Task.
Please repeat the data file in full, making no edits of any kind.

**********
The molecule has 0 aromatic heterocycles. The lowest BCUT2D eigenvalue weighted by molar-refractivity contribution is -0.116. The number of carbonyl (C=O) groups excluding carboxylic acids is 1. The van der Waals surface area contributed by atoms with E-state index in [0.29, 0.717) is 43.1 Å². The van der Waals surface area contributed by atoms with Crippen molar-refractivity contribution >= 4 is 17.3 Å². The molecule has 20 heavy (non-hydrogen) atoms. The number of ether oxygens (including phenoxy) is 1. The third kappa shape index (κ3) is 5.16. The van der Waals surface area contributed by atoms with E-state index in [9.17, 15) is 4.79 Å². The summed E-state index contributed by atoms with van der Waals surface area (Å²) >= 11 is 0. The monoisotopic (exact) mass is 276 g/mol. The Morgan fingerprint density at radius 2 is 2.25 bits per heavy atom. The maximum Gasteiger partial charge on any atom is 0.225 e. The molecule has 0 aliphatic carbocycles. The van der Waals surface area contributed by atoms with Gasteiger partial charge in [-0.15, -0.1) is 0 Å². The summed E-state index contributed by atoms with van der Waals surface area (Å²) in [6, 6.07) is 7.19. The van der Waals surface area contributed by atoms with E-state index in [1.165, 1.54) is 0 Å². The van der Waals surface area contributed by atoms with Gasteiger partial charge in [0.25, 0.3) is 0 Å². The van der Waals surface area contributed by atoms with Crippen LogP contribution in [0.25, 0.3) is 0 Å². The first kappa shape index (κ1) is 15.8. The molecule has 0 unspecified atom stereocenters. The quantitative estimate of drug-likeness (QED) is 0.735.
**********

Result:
The molecule has 0 aromatic heterocycles. The lowest BCUT2D eigenvalue weighted by molar-refractivity contribution is -0.116. The number of carbonyl (C=O) groups excluding carboxylic acids is 1. The van der Waals surface area contributed by atoms with E-state index in [0.29, 0.717) is 43.1 Å². The van der Waals surface area contributed by atoms with Crippen molar-refractivity contribution >= 4 is 17.3 Å². The molecule has 20 heavy (non-hydrogen) atoms. The number of ether oxygens (including phenoxy) is 1. The third kappa shape index (κ3) is 5.16. The van der Waals surface area contributed by atoms with E-state index in [9.17, 15) is 4.79 Å². The summed E-state index contributed by atoms with van der Waals surface area (Å²) >= 11 is 0. The monoisotopic (exact) mass is 276 g/mol. The Morgan fingerprint density at radius 2 is 2.25 bits per heavy atom. The maximum Gasteiger partial charge on any atom is 0.225 e. The molecule has 0 aliphatic carbocycles. The van der Waals surface area contributed by atoms with Gasteiger partial charge in [-0.15, -0.1) is 0 Å². The summed E-state index contributed by atoms with van der Waals surface area (Å²) in [6, 6.07) is 7.19. The van der Waals surface area contributed by atoms with E-state index in [1.165, 1.54) is 0 Å². The van der Waals surface area contributed by atoms with Gasteiger partial charge in [0.25, 0.3) is 0 Å². The van der Waals surface area contributed by atoms with Crippen LogP contribution in [0.25, 0.3) is 0 Å². The first kappa shape index (κ1) is 15.8. The molecule has 0 unspecified atom stereocenters. The quantitative estimate of drug-likeness (QED) is 0.735.